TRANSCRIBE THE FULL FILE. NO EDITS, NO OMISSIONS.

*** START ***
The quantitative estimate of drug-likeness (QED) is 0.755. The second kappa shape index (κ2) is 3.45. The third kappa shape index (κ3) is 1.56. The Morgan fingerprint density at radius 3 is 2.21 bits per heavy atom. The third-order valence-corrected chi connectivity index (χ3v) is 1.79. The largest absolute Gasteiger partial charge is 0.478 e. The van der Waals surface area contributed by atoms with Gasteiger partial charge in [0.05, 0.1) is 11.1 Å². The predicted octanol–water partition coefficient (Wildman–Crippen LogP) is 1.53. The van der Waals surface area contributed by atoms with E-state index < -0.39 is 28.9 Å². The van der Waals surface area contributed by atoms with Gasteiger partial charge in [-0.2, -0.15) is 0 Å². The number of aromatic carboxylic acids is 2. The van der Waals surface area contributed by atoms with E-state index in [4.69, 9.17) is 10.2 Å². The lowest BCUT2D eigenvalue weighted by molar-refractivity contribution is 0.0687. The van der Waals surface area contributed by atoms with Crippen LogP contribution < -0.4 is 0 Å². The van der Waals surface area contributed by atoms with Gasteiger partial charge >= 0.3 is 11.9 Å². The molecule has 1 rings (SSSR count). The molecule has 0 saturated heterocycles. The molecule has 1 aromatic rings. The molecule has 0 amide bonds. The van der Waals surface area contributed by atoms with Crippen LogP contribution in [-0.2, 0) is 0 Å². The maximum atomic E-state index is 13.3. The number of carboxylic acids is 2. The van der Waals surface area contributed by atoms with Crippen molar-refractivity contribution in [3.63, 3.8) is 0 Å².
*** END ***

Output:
The quantitative estimate of drug-likeness (QED) is 0.755. The second kappa shape index (κ2) is 3.45. The third kappa shape index (κ3) is 1.56. The Morgan fingerprint density at radius 3 is 2.21 bits per heavy atom. The third-order valence-corrected chi connectivity index (χ3v) is 1.79. The largest absolute Gasteiger partial charge is 0.478 e. The van der Waals surface area contributed by atoms with Gasteiger partial charge in [0.05, 0.1) is 11.1 Å². The predicted octanol–water partition coefficient (Wildman–Crippen LogP) is 1.53. The van der Waals surface area contributed by atoms with E-state index < -0.39 is 28.9 Å². The van der Waals surface area contributed by atoms with Gasteiger partial charge in [-0.2, -0.15) is 0 Å². The number of aromatic carboxylic acids is 2. The van der Waals surface area contributed by atoms with E-state index in [4.69, 9.17) is 10.2 Å². The lowest BCUT2D eigenvalue weighted by molar-refractivity contribution is 0.0687. The van der Waals surface area contributed by atoms with Crippen LogP contribution < -0.4 is 0 Å². The van der Waals surface area contributed by atoms with Gasteiger partial charge >= 0.3 is 11.9 Å². The molecule has 1 rings (SSSR count). The molecule has 0 saturated heterocycles. The molecule has 1 aromatic rings. The molecule has 0 amide bonds. The van der Waals surface area contributed by atoms with Crippen LogP contribution in [-0.2, 0) is 0 Å². The maximum atomic E-state index is 13.3. The number of carboxylic acids is 2. The van der Waals surface area contributed by atoms with Crippen molar-refractivity contribution in [3.63, 3.8) is 0 Å².